Tighten ALL the brake banjo bolts especially the rear brake one because they tend to work loose sometimes. Also check the clutch banjo bolt on top of the cover.
9. Fit new chain & sprockets and the chain is correctly adjusted & it’s not too low-geared. The standard Pro gearing of 11×41/42 is ok but you may want to gear the bike up a little to help on the road sections. (check those sprocket bolts!)
DO NOT FIT A 12T front sprox on a GG PRO!
Remember —- one tooth on the front is the equivalent to four on the back.
When changing the front sprocket make sure the cir-clip is fitted properly.
10. The standard IRIS chains are no good for Scotland. Spend your money on a good quality heavy duty chain like Regina or Renthal for example. (there’s a lot of road work in Scotland). DO NOT USE AN O-RING CHAIN! Also renew the chain tensioner pad.
11. Check the coolant is topped up, condition of the hoses & clips are O.K.
12. Remove carburettor & the float bowl, blow all jets out with airline & refit. Usually, the standard jetting is fine for Scotland. A good idea is to change the ‘float jet’ from the std. 200 to say a 300 to allow more fuel when you’re abusing the bike on the road. Sometimes the bigger float jet can affect the performance in the sections running rich and sometimes a smaller pilot jet (33) is needed. Also keep your filter clean and try and stay away from deep water because you’re engine wont like it.
13. If you use a Keihin Carb (standard on Racing models) we recommend using the richer slide #3 to make the jetting richer mid range and safter on the road. The #3.5 makes the bike nice and clean in the sections but makes it very weak on the road.
14. If you want piece of mine regarding fuel tanks then we do the large capacity ones which all the Team use. http://www.trialendurodirect.com/products/BIG_TANKS_FOR_PROS_53.html This is not just so we can make money either! Its peace of mind for you. You may get stuck on the moors, get lost or your bike might fall over whilst viewing a section. If you use a Keihin carb then these use even more petrol on the road.
If you have a 2013 PRO RACING/REPLICA FACTORY/STD or RACING 2014 model then you must ask for the tank that fits that model because the coil is mounted in a different place and so needs a modified tank.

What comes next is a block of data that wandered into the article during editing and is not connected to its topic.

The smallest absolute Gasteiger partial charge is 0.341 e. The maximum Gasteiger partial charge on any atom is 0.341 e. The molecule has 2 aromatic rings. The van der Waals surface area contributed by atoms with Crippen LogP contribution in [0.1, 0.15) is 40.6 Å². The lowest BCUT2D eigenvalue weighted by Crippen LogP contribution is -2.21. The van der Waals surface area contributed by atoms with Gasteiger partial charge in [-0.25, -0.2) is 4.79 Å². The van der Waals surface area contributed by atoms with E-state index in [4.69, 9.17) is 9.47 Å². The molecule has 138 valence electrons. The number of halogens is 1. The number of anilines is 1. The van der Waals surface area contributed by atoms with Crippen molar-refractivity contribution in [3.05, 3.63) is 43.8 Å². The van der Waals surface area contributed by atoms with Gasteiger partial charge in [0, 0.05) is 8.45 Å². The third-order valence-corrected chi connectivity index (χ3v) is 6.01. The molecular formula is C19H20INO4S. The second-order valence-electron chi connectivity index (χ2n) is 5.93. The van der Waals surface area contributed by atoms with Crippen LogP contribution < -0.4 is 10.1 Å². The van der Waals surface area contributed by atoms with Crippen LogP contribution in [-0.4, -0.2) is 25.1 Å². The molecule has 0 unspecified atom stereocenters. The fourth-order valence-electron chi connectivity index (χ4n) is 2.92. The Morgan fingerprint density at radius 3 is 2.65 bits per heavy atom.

If you can’t afford a tank then Id advise carrying at least half a litre in your rucksack….which is not actually allowed….oops.
The petrol stops are perfectly situated nowadays thanks to the army and many GG riders manage on the standard tanks.
15. YOU MUST USE THE CHOKE ON THE ROAD. Keep easing off to the ‘rich’ spot is the best technique. Tip; vary your speed and throttle when you are on the road. Holding the throttle in a constant place on any 2 stroke is fatal. The engine will run very weak, detonate and easily seize up.
Always ride a long with a finger hovering the clutch lever. If you feel the engine tighten or if the piston ‘nips’, pull that clutch lever fast ! If you seize the piston, don’t panic. Let the engine cool down a little and try and push the kickstart down. If the kickstart is absolutely solid, you are in trouble ! The cylinder needs to be removed and renewed with a new piston. If the kickstart will push down, you’ve been lucky. Start the bike and carry on, steadily for a while. The engine will rattle but usually quietens down after a few miles.
16. Fit new handlebar grips with glue and also wire them on.
There are many grips on the market and we love both the Renthal and S3 Brands.
I would use either Renthal mediums or the new S3 ‘6 Days’ grips